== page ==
Mark Jenkins
King's Head

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Christian McKay's uncanny resemblance to Orson Welles is the reason Mark Jenkins' Rosebud ever came into being. McKay's likeness to Welles is indeed remarkable and his solo performance at the King's Theatre in Rosebud is worthy of the great Welles himself.

McKay's performance, coupled with Jenkins' script, renders Welles equally accessible and interesting to those familiar and unfamiliar with that Mongol-eyed wunderkind. The life of the legendary American actor and director (producer, writer, editor and all-round gifted God, if you take his own word for it) is here brought to life with affection and analysis which is compelling as well as informative.

A dramatic opening confronts the audience with a momentary blackout. The zither tune of 'The Harry Lime' theme from The Third Man is plucked at full volume. Then, suddenly, a beam of light illuminates a Wellesian McKay dressed in Harry Lime's dark outfit from that unforgettable doorway scene in Reed's masterpiece. Hitchcock would have said that the doors of the unconscious were about to be opened. As indeed they are.

The prologue unravels the childhood of a promising genius. The narrator/ Welles/ McKay recounts with a mix of boastful self-mockery (so characteristic of Welles in his prime): "Fresh out of diapers and I'm scraping tunes on the violin. I am told - 'Even Mozart couldn't play that well, this age!' and 'Have you any idea what all this adulation does to an impressionable child? He begins to believe it, that's what!' Those who know and cherish Citizen Kane immediately remember Welles/Kane's words to Mr Bernstein: "If I hadn't been very rich, I might have been a really great man."

Rosebud is a journey through Welles' world. En route the audience is privy to Wellesian thoughts replete with embellished reflections that spanned the unparalleled career of that "small town boy". By the age of sixteen Welles was a self-proclaimed actor, writer, recitor of Shakespeare, director, bully, victim, showman, magician, producer, sword-swallower, painter (briefly in Ireland), puppeteer and general man-of-the-world.

Welles' relationship with his father is movingly delivered by McKay: 'I only get to appreciate Dad's gift to me much later, when it is too late for me to make amends.' His brother Richard is 'cast aside to languish in a mental institution all his life. He's the unseen victim in all this '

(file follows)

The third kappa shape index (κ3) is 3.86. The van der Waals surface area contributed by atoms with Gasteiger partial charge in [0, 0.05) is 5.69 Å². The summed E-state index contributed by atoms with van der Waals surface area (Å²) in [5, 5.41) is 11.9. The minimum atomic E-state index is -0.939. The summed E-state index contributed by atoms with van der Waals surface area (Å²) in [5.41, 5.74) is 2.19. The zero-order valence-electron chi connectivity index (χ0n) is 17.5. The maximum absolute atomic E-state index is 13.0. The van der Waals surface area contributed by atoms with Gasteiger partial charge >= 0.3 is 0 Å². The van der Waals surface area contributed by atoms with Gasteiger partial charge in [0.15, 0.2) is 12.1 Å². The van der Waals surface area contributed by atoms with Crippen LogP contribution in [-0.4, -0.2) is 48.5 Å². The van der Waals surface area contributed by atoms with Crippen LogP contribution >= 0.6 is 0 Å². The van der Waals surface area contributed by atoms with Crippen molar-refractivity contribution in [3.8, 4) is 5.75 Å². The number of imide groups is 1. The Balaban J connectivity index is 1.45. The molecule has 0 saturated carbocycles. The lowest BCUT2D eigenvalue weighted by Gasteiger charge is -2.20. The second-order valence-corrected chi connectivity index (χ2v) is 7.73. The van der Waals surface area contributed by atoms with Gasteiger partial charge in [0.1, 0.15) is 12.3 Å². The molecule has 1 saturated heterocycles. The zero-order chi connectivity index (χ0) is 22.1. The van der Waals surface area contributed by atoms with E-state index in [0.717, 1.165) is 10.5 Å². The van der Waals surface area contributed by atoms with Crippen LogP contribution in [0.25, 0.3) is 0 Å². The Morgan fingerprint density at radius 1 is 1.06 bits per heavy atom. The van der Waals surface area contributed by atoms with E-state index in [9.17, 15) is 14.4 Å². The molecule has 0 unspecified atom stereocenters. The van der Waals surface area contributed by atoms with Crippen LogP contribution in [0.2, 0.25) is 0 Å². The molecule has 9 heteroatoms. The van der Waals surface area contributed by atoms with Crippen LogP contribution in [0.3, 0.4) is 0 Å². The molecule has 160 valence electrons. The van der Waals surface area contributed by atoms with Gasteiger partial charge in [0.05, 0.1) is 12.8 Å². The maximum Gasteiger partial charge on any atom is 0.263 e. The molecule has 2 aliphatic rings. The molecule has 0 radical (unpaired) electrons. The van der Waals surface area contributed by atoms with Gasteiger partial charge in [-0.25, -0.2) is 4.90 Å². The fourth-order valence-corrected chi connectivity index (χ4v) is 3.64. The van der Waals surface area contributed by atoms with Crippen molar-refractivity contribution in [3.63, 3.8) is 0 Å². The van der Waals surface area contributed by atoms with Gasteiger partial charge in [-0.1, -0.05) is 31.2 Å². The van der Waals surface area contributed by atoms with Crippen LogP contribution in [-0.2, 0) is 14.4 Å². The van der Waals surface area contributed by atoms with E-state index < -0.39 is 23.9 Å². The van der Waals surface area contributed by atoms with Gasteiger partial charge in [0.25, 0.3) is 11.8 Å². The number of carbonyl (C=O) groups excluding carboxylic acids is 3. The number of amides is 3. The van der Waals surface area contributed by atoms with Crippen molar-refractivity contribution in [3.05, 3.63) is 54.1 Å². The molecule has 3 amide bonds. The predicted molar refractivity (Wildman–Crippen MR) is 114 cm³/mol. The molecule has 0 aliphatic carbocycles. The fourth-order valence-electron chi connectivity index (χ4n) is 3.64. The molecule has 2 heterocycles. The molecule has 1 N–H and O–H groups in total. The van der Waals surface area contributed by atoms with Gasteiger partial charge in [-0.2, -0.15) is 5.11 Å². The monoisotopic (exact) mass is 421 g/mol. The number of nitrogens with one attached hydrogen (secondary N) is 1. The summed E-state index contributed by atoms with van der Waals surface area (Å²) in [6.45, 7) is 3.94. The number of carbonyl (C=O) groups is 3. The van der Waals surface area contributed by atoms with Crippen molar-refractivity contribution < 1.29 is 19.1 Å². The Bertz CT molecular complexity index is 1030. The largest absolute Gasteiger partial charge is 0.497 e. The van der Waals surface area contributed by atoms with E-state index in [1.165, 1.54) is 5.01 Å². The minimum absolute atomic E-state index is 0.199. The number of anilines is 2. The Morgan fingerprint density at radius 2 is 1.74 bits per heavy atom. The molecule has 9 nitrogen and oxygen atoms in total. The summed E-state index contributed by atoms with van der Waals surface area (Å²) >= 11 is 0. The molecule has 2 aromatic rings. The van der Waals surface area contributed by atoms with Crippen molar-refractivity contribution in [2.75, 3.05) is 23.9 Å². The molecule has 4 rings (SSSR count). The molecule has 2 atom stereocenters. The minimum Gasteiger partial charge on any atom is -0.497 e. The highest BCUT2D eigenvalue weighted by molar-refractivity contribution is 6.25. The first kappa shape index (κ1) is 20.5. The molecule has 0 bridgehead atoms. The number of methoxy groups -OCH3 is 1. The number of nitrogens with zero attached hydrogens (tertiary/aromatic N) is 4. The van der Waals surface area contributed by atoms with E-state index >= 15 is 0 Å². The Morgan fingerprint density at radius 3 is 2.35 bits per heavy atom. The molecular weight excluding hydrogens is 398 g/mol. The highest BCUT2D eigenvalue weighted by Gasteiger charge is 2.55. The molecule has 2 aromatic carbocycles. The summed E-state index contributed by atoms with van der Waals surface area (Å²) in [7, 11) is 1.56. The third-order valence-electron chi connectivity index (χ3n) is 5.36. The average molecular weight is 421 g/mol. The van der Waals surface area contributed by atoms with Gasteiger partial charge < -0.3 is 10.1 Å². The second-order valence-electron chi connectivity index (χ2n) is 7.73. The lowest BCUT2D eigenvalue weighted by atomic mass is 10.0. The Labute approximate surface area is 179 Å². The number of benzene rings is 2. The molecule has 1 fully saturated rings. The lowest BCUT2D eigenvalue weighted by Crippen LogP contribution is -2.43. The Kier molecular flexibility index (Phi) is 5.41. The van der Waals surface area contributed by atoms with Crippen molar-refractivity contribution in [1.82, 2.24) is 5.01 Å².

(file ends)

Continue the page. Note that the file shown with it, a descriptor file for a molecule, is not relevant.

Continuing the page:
At 19, Welles, now in his first marriage and on the threshold of fatherhood to a little girl he inexplicitly elects to call Christopher, directs an unprecedented version of Macbeth in Harlem with an all-black cast. The three traditional witches-crones are replaced by voodoo doctors who beat on Haitian drums. Banquo's killers meanwhile execute their bloody deed with guns - a familiar detail in the Harlem landscape.

Memoirs, anecdotes, film references, poetry and screen monologues are all seamlessly stitched together in this script. Welles/McKay (at this point we are well and truly convinced it is Welles) bemoans the pitfalls of Hollywood. Never upset the rich, he sagely tells us: (strike one with Citizen Kane - Randolf Hearst threatened to sue RKO and Louis B Meyer offered to buy the film reels of Kane so that he could burn them). Always produce a popular film that will please the great American audience (strike two with The Magnificent Ambersons which was plangent cinematic poetry, unrelenting in its melancholy, loss and despair: note - the false rosy ending was added by the studio in a desperate attempt to redeem it from its eternal pathos).

The transition and transformation of Welles from an energetic and confident youth to an aging 'a raggle-taggle gypsy, oh' is masterfully conveyed by McKay who laconically dresses for the part of Falstaff. Here the many facets of Orson - the individual, actor and everything else he believed himself to be - merge into one fat blob who swims "a channel of the finest clarets, sherries, chardonnays" and who, when in Vienna, "was glued to cake-shop windows, like a little boy in an Aladdin's cave of calories".

Welles' anger, frustration and general chagrin that he was and remains indivisible from Charles Foster Kane is explored and explained by Jenkins' penetrating play. Welles becomes bigger - not merely physically through a famous excess of sumptuous ingestion but enlarged in personality and character by a script and performance of matching excellence. Only one question remains. Why Rosebud? Thompson famously investigates a word that no-one in Kane witnesses bar the audience. Among trite circles of thought 'Rosebud' was meant to represent a lost childhood and is thus resonant with schmaltzy symbolism. Mankiewicz (the Mank to his friends) inserted what Welles regarded as a 'hokey device' knew of course that 'Rosebud' was Hearst's pet name for Marion Davies' clitoris. Yet if Jenkins - knowing all this and more - wanted to take his hero beyond the boundaries of Kane why did he choose to ground him in a play which reinforces the shackles to Welles' masterpiece?

Reviewer: Rivka Jacobson

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